Labor Advocate Online

Week In Review, July 4, 2005
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by Bill Onasch, webmaster,

Liberal ‘Opposition’ Mobilizes Once More
The liberals have set a new priority task for us–demanding that President Bush appoint a "mainstream conservative" judge to replace Justice O’Connor. One feminist leader somewhat understated this new campaign by explaining that it’s "not like we’re asking for the moon." Indeed it’s nothing like setting sites on anything as attractive as a lifeless ball of rock. It’s a new reductum absurdum variant of lesser evilism that took the form of Anybody But Bush in the last election.

Of course, it would be a big step backward if Roe v Wade were to be reversed. But Roe wasn’t won in the first place because enough suitable mainstream justices were finally assembled to deal fairly with the issue.

The Supreme Court is just as sensitive to social and political pressure as are the executive and legislative branches of government. The defining moment for the right to choose was made possible by a mighty mass movement of feminists who had decisively won public opinion, and pulled off some state level victories. More than that, the feminist effort coincided with a general upsurge that included mass movements around war, civil rights, and environmental issues as well. Roe was handed down just as the Watergate scandal was beginning to unfold. The Establishment, and their hand-picked guardians in the courts, were making concessions all along the line in an effort to restore political stability in a country in turmoil.

The best way to save Roe–and to respond to the many other attacks on working people today–is to revive that perspective of independent mass mobilizations. Begging won’t do it. Tantrums won’t do it. Obstruction tactics won’t do it. (In fact, the recent "compromise" on judicial appointments agreed to by Senate Democrats virtually eliminates the threat of blocking an anti-Roe appointment through arcane procedural obstacles.)

Until we can rebuild such mass movements the right to choose, along with much else, will be in imminent danger. The lack of a palpable political opposition on the left guarantees that all branches of government will be more responsive to the aggressive mobilizations of right-wing religious fanatics.

Last year the feminist movement showed there is potential for such revival. More than a million responded to the call for a March For Women’s Lives in Washington. But this impressive gathering was turned into a pep-rally for Kerry–who more than once stated that Roe would not be a litmus test for any Supreme Court nominee he would offer.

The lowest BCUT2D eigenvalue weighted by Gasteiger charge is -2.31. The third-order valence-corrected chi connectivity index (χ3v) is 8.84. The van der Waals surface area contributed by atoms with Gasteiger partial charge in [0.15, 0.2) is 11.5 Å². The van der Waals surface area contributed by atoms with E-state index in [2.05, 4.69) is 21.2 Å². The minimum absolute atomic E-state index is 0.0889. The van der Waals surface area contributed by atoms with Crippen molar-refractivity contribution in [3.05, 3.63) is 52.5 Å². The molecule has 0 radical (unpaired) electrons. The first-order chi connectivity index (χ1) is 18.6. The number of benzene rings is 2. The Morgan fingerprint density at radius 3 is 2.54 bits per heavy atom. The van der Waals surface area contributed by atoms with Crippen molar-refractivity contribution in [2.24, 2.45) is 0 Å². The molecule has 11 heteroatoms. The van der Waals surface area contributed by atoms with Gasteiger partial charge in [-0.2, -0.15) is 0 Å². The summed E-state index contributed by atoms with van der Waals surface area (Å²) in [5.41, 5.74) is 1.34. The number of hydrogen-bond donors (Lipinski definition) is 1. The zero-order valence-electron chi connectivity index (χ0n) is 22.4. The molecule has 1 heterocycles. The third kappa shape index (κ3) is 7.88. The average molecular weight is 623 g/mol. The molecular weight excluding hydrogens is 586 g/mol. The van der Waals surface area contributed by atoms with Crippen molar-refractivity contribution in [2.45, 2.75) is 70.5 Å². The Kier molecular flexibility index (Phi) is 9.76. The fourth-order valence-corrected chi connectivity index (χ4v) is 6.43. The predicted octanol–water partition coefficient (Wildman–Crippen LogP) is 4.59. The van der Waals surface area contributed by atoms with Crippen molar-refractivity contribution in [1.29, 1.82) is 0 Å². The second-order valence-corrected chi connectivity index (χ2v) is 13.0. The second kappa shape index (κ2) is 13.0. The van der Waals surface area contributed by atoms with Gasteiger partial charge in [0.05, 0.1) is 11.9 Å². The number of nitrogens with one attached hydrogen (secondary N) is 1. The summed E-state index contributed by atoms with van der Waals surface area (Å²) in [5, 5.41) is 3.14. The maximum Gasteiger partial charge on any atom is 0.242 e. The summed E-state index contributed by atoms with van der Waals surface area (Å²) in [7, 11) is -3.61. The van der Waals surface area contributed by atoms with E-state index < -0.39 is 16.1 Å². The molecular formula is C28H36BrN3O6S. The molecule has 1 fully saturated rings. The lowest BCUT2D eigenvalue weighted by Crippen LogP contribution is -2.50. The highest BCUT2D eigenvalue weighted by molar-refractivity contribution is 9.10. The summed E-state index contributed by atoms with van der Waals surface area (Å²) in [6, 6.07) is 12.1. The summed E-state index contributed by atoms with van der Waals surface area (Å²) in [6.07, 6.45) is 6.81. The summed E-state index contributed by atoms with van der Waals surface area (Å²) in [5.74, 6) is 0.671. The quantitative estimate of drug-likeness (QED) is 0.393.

Others are also beginning to raise a serious discussion about resurrecting mass mobilization. Bruce Dixon, associate editor of the Black Commentator, wrote an interesting article published in the current issue of that online magazine, It’s Time to Build A Mass Movement.

Barbara Ehrenreich, in a perceptive little article in The Progressive, Tiny Labor, makes similar suggestions for the unions. She says, "Start seeing labor as a movement, not just an institution. ...Labor has to take on class-wide issues now—or risk being the ‘special interest group’ the right always claims it is. The unions should be spearheading the drive for universal health care, subsidized housing, and child care, adequate unemployment insurance, and all the other public benefits that would make low-wage workers’ lives more sustainable." And, noting the extravagant real estate the unions own within spitting distance of the White House and Capitol, she suggests, "Sell off the buildings right now, at the height of the real estate bubble, and fan out into storefronts and church basements around the country."

Ultimately, we need to build a new party as an expression of majority opposition to the bipartisan offensive against our rights and living standards on a wide range of issues. Those of us in the Labor Party are attempting to start the groundwork for that project. Once we gain traction for a party of our own we’ll be asking for the moon–and the stars as well.

Medicaid Gets Double Whammy–First Blunt, Then Big Bird
A woman in black robe rejected a last ditch effort for an injunction to stop Missouri’s ruthless cuts in Medicaid. 68,000 poor people, many of them children, will lose health care over the next year. If that wasn’t bad enough, liberal efforts to save "public" broadcasting succeeded in diverting another 100 million dollars in federal money from Medicaid programs.

Another Sequel To Salt Of the Earth?
Metal miners in the Southwest are again engaged in what looks to become a bitter strike. 750 copper miners at Asarco’s Ray Group, 60 miles north of Tucson, walked out Saturday morning with 700 more expected to join them at four other operations in Arizona and Texas. Asarco, a subsidiary of Grupo Mexico, acquired these mines from the infamous Phelps-Dodge. Phelps-Dodge broke a 1990 strike when a "friend of labor" Democrat governor–Bruce Babbitt, later appointed Secretary of Interior by Clinton–mobilized the national guard to escort scabs through the picket lines. Although copper prices are at a 16-year high, Asarco is demanding cuts in wages and benefits.

Look Down For Inspiration
In response to government attacks on worker rights through a new labor law Australian workers took to the streets in massive numbers in every major city. Over 100,000 marched in Melbourne. Such a turn out is all the more impressive considering Australia’s population is less than a tenth of the U.S.

Taking the High Road In Scotland
More than 200,000 workers and students demonstrated international solidarity against war and globalization at the G-8 summit meeting in Edinburgh.

After an extended holiday weekend break our Daily Labor News Digest resumes updates Tuesday.

That’s all for this week.